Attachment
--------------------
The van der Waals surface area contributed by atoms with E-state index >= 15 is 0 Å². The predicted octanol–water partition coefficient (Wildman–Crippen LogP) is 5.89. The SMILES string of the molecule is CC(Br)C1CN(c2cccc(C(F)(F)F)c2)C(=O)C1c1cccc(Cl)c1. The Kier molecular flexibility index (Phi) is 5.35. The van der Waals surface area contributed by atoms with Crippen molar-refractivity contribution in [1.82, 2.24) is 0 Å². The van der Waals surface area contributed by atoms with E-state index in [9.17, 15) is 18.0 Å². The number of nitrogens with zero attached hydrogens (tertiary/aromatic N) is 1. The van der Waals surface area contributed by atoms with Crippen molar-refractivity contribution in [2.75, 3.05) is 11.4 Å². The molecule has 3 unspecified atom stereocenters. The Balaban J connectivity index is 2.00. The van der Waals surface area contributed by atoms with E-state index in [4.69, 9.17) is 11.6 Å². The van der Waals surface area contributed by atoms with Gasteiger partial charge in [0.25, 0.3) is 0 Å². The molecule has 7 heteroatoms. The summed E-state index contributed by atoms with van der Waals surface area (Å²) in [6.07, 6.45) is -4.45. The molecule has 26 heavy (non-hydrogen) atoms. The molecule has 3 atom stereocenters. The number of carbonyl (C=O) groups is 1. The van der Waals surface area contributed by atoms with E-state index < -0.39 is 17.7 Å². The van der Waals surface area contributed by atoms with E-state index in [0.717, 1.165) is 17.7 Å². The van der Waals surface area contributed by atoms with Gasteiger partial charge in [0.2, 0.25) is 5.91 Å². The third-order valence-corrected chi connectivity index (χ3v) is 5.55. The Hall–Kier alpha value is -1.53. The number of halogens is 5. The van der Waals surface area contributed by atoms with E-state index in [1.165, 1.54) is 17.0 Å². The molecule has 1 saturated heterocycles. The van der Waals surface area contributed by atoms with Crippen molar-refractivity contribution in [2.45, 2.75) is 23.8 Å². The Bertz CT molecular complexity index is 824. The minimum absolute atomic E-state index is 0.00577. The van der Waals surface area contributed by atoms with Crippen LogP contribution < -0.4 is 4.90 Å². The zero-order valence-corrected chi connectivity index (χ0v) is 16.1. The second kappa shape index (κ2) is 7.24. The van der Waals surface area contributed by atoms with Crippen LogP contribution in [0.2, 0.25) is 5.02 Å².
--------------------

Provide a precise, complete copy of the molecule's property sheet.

The van der Waals surface area contributed by atoms with E-state index >= 15 is 0 Å². The predicted octanol–water partition coefficient (Wildman–Crippen LogP) is 5.89. The SMILES string of the molecule is CC(Br)C1CN(c2cccc(C(F)(F)F)c2)C(=O)C1c1cccc(Cl)c1. The Kier molecular flexibility index (Phi) is 5.35. The van der Waals surface area contributed by atoms with Crippen molar-refractivity contribution in [1.82, 2.24) is 0 Å². The van der Waals surface area contributed by atoms with E-state index in [9.17, 15) is 18.0 Å². The number of nitrogens with zero attached hydrogens (tertiary/aromatic N) is 1. The van der Waals surface area contributed by atoms with Crippen molar-refractivity contribution in [2.75, 3.05) is 11.4 Å². The molecule has 3 unspecified atom stereocenters. The Balaban J connectivity index is 2.00. The van der Waals surface area contributed by atoms with E-state index in [4.69, 9.17) is 11.6 Å². The van der Waals surface area contributed by atoms with Gasteiger partial charge in [0.25, 0.3) is 0 Å². The molecule has 7 heteroatoms. The summed E-state index contributed by atoms with van der Waals surface area (Å²) in [6.07, 6.45) is -4.45. The molecule has 26 heavy (non-hydrogen) atoms. The molecule has 3 atom stereocenters. The number of carbonyl (C=O) groups is 1. The van der Waals surface area contributed by atoms with E-state index < -0.39 is 17.7 Å². The van der Waals surface area contributed by atoms with E-state index in [0.717, 1.165) is 17.7 Å². The van der Waals surface area contributed by atoms with Gasteiger partial charge in [0.2, 0.25) is 5.91 Å². The third-order valence-corrected chi connectivity index (χ3v) is 5.55. The Hall–Kier alpha value is -1.53. The number of halogens is 5. The van der Waals surface area contributed by atoms with E-state index in [1.165, 1.54) is 17.0 Å². The molecule has 1 saturated heterocycles. The van der Waals surface area contributed by atoms with Crippen molar-refractivity contribution in [2.45, 2.75) is 23.8 Å². The Bertz CT molecular complexity index is 824. The minimum absolute atomic E-state index is 0.00577. The van der Waals surface area contributed by atoms with Crippen LogP contribution < -0.4 is 4.90 Å². The zero-order valence-corrected chi connectivity index (χ0v) is 16.1. The second kappa shape index (κ2) is 7.24. The van der Waals surface area contributed by atoms with Crippen LogP contribution in [0.2, 0.25) is 5.02 Å².